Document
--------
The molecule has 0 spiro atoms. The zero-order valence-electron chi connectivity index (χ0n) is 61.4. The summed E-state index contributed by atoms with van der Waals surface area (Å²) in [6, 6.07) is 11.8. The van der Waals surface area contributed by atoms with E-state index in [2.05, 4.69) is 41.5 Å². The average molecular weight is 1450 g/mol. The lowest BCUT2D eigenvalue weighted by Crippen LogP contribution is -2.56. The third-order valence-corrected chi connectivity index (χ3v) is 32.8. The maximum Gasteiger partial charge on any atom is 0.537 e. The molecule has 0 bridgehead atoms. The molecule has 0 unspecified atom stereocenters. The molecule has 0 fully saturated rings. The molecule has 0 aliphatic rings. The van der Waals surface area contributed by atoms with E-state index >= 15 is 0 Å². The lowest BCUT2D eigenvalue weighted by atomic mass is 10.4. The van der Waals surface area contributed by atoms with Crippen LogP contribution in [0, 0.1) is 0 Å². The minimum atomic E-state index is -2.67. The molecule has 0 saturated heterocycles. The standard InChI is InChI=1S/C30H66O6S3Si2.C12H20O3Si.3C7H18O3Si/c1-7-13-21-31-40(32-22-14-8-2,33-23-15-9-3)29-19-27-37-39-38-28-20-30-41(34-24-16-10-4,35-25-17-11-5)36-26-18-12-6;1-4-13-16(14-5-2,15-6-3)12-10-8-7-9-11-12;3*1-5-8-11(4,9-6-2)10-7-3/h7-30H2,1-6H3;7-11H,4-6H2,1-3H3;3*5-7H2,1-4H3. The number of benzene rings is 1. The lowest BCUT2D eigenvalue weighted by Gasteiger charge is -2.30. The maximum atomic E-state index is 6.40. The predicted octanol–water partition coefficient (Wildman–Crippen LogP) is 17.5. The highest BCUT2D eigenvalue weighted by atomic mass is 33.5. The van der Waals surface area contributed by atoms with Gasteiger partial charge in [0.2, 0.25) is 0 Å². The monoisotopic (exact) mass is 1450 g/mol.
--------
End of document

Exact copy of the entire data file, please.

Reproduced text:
The molecule has 0 spiro atoms. The zero-order valence-electron chi connectivity index (χ0n) is 61.4. The summed E-state index contributed by atoms with van der Waals surface area (Å²) in [6, 6.07) is 11.8. The van der Waals surface area contributed by atoms with E-state index in [2.05, 4.69) is 41.5 Å². The average molecular weight is 1450 g/mol. The lowest BCUT2D eigenvalue weighted by Crippen LogP contribution is -2.56. The third-order valence-corrected chi connectivity index (χ3v) is 32.8. The maximum Gasteiger partial charge on any atom is 0.537 e. The molecule has 0 bridgehead atoms. The molecule has 0 unspecified atom stereocenters. The molecule has 0 fully saturated rings. The molecule has 0 aliphatic rings. The van der Waals surface area contributed by atoms with E-state index >= 15 is 0 Å². The lowest BCUT2D eigenvalue weighted by atomic mass is 10.4. The van der Waals surface area contributed by atoms with Crippen LogP contribution in [0, 0.1) is 0 Å². The minimum atomic E-state index is -2.67. The molecule has 0 saturated heterocycles. The standard InChI is InChI=1S/C30H66O6S3Si2.C12H20O3Si.3C7H18O3Si/c1-7-13-21-31-40(32-22-14-8-2,33-23-15-9-3)29-19-27-37-39-38-28-20-30-41(34-24-16-10-4,35-25-17-11-5)36-26-18-12-6;1-4-13-16(14-5-2,15-6-3)12-10-8-7-9-11-12;3*1-5-8-11(4,9-6-2)10-7-3/h7-30H2,1-6H3;7-11H,4-6H2,1-3H3;3*5-7H2,1-4H3. The number of benzene rings is 1. The lowest BCUT2D eigenvalue weighted by Gasteiger charge is -2.30. The maximum atomic E-state index is 6.40. The predicted octanol–water partition coefficient (Wildman–Crippen LogP) is 17.5. The highest BCUT2D eigenvalue weighted by atomic mass is 33.5. The van der Waals surface area contributed by atoms with Gasteiger partial charge in [0.2, 0.25) is 0 Å². The monoisotopic (exact) mass is 1450 g/mol.